September 1, 2016
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Maybe you’ve heard about this magic button in the vagina that can give women amazing orgasms. What’s going on there? Is it magic... or is it science? Join us on a hunt for the elusive G-spot. Our guides: Prof. Beverly Whipple, who introduced America to the G-spot in the 1980s, and Prof. Helen O’Connell, a urologist and expert on female sexual anatomy.
Diagram of the Clitoris From NewScientist.com
Credits This episode has been produced by Heather Rogers, Caitlin Kenney, Austin Mitchell, and Kaitlyn Sawrey. Edited by Annie-Rose Strasser and Alex Blumberg. Fact Checking by Michelle Harris. Production Assistance by Dr. Diane Wu and Shruti Ravindran. Extra thanks to Lola Pellegrino, Andres Montoya Castillo, Rose Reid, Radio National’s Science Show -- they make a podcast. It’s great. Sound design and music production by Matthew Boll, mixed by Martin Peralta. Music written by Bobby Lord. And be sure to check out our producer Austin Mitchell’s podcast Profiles:NYC.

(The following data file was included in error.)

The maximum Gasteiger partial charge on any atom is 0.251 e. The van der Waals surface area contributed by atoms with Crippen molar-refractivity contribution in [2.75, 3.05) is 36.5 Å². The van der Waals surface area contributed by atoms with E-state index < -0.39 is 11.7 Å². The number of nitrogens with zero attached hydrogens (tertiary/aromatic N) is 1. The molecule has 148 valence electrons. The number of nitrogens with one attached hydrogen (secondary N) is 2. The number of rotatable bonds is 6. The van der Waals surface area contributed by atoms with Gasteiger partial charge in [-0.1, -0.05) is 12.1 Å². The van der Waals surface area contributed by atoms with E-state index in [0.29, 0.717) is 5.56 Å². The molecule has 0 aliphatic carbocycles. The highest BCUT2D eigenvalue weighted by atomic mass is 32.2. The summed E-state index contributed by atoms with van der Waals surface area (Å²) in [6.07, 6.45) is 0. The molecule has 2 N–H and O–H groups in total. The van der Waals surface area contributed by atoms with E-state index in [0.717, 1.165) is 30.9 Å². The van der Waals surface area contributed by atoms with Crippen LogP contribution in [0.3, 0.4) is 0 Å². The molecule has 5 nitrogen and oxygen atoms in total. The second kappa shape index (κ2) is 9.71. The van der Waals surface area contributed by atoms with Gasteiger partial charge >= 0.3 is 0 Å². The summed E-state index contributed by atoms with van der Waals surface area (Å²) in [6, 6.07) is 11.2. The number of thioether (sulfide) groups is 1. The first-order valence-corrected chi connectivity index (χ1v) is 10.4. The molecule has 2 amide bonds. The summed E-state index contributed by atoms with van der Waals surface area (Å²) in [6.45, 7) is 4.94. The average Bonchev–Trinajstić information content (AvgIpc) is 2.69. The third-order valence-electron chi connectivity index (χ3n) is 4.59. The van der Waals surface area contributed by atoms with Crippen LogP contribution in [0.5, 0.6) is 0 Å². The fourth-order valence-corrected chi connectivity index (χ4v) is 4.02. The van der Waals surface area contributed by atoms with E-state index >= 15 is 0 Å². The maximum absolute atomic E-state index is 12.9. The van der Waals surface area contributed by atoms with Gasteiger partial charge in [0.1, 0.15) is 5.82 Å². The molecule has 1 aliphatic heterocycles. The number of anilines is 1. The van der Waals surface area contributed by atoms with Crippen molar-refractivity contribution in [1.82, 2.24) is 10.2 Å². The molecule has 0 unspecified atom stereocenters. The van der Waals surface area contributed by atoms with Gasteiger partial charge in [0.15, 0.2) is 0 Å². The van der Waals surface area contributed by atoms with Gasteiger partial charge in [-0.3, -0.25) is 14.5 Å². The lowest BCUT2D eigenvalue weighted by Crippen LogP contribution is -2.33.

1981 study identifying G-spot in 47 women . . . but not confirming that it leads to orgasmPerry and Whipple, “Pelvic Muscle Strength of Female Ejaculators: Evidence in Support of a New Theory of Orgasm,” The Journal of Sex Research, 1981. Note: not freely available.
Report of the first modern dissection of the clitorisO’Connell et al, “Anatomical relationship between urethra and clitoris,” Journal of Urology, 1998.
Everything besides the clitoris is just a shade of gray in the MRIO’Connell et al, “Clitoral anatomy in nulliparous, healthy, premenopausal volunteers using unenhanced magnetic resonance imaging,” Journal of Urology, 2005.
Comprehensive account of clitoris anatomyO’Connell et al, “Anatomy of the clitoris,” Journal of Urology, 2005.
Review of research on the G-Spot and cliteralurethrovaginal complexJannini et al, “Beyond the G-Spot: clitourethrovaginal complex anatomy in female orgasm,” Nature Reviews Urology, 2014. Note: not freely available.